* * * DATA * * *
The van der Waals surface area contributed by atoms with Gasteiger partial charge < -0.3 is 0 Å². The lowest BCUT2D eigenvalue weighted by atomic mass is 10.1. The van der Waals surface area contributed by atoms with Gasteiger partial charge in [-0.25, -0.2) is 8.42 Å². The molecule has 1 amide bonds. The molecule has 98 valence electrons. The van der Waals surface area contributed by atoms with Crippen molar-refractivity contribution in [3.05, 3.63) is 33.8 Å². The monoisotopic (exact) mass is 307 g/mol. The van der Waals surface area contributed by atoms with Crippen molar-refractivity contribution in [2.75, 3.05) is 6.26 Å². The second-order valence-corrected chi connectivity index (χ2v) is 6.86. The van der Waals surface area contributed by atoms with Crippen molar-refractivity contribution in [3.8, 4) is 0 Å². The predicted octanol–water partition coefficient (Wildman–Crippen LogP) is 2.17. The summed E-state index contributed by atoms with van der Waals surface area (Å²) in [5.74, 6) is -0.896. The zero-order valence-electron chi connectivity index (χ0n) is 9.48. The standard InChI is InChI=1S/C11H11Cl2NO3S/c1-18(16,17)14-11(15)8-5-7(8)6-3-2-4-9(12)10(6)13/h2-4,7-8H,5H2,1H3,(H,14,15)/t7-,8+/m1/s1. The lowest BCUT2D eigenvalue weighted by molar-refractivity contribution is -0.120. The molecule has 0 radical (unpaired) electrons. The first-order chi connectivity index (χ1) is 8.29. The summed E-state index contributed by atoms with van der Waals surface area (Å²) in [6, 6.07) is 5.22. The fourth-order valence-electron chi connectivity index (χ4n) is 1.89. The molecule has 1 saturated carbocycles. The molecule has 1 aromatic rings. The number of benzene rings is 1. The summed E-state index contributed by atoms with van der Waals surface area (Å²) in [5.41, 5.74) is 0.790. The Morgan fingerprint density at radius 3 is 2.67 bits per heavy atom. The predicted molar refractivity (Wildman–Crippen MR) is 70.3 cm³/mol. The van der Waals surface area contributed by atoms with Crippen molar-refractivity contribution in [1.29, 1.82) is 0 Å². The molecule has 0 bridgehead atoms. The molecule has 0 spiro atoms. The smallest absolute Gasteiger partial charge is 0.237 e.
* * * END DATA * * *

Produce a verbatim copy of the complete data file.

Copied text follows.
The van der Waals surface area contributed by atoms with Gasteiger partial charge < -0.3 is 0 Å². The lowest BCUT2D eigenvalue weighted by atomic mass is 10.1. The van der Waals surface area contributed by atoms with Gasteiger partial charge in [-0.25, -0.2) is 8.42 Å². The molecule has 1 amide bonds. The molecule has 98 valence electrons. The van der Waals surface area contributed by atoms with Crippen molar-refractivity contribution in [3.05, 3.63) is 33.8 Å². The monoisotopic (exact) mass is 307 g/mol. The van der Waals surface area contributed by atoms with Crippen molar-refractivity contribution in [2.75, 3.05) is 6.26 Å². The second-order valence-corrected chi connectivity index (χ2v) is 6.86. The van der Waals surface area contributed by atoms with Crippen molar-refractivity contribution in [3.8, 4) is 0 Å². The predicted octanol–water partition coefficient (Wildman–Crippen LogP) is 2.17. The summed E-state index contributed by atoms with van der Waals surface area (Å²) in [5.74, 6) is -0.896. The zero-order valence-electron chi connectivity index (χ0n) is 9.48. The standard InChI is InChI=1S/C11H11Cl2NO3S/c1-18(16,17)14-11(15)8-5-7(8)6-3-2-4-9(12)10(6)13/h2-4,7-8H,5H2,1H3,(H,14,15)/t7-,8+/m1/s1. The lowest BCUT2D eigenvalue weighted by molar-refractivity contribution is -0.120. The molecule has 0 radical (unpaired) electrons. The first-order chi connectivity index (χ1) is 8.29. The summed E-state index contributed by atoms with van der Waals surface area (Å²) in [6, 6.07) is 5.22. The fourth-order valence-electron chi connectivity index (χ4n) is 1.89. The molecule has 1 saturated carbocycles. The molecule has 1 aromatic rings. The number of benzene rings is 1. The summed E-state index contributed by atoms with van der Waals surface area (Å²) in [5.41, 5.74) is 0.790. The Morgan fingerprint density at radius 3 is 2.67 bits per heavy atom. The predicted molar refractivity (Wildman–Crippen MR) is 70.3 cm³/mol. The van der Waals surface area contributed by atoms with Crippen molar-refractivity contribution in [1.29, 1.82) is 0 Å². The molecule has 0 bridgehead atoms. The molecule has 0 spiro atoms. The smallest absolute Gasteiger partial charge is 0.237 e.